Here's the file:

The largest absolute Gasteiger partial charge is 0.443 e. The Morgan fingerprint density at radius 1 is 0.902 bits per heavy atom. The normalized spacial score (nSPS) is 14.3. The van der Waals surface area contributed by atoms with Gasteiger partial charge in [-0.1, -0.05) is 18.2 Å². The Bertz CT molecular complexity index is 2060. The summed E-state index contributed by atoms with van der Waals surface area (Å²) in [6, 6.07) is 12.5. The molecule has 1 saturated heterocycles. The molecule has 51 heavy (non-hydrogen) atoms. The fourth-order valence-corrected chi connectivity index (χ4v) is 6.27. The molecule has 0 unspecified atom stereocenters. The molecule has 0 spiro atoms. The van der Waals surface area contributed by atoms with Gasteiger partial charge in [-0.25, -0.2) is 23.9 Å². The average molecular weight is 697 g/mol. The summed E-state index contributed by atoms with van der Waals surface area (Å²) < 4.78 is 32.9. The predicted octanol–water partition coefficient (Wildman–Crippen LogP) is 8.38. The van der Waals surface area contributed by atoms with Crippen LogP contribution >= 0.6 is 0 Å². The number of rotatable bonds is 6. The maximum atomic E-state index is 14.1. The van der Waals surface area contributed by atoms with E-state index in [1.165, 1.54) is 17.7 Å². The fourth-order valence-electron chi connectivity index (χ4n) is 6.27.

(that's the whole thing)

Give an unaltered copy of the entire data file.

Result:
The largest absolute Gasteiger partial charge is 0.443 e. The Morgan fingerprint density at radius 1 is 0.902 bits per heavy atom. The normalized spacial score (nSPS) is 14.3. The van der Waals surface area contributed by atoms with Gasteiger partial charge in [-0.1, -0.05) is 18.2 Å². The Bertz CT molecular complexity index is 2060. The summed E-state index contributed by atoms with van der Waals surface area (Å²) in [6, 6.07) is 12.5. The molecule has 1 saturated heterocycles. The molecule has 51 heavy (non-hydrogen) atoms. The fourth-order valence-corrected chi connectivity index (χ4v) is 6.27. The molecule has 0 unspecified atom stereocenters. The molecule has 0 spiro atoms. The van der Waals surface area contributed by atoms with Gasteiger partial charge in [-0.25, -0.2) is 23.9 Å². The average molecular weight is 697 g/mol. The summed E-state index contributed by atoms with van der Waals surface area (Å²) < 4.78 is 32.9. The predicted octanol–water partition coefficient (Wildman–Crippen LogP) is 8.38. The van der Waals surface area contributed by atoms with Crippen LogP contribution >= 0.6 is 0 Å². The number of rotatable bonds is 6. The maximum atomic E-state index is 14.1. The van der Waals surface area contributed by atoms with E-state index in [1.165, 1.54) is 17.7 Å². The fourth-order valence-electron chi connectivity index (χ4n) is 6.27.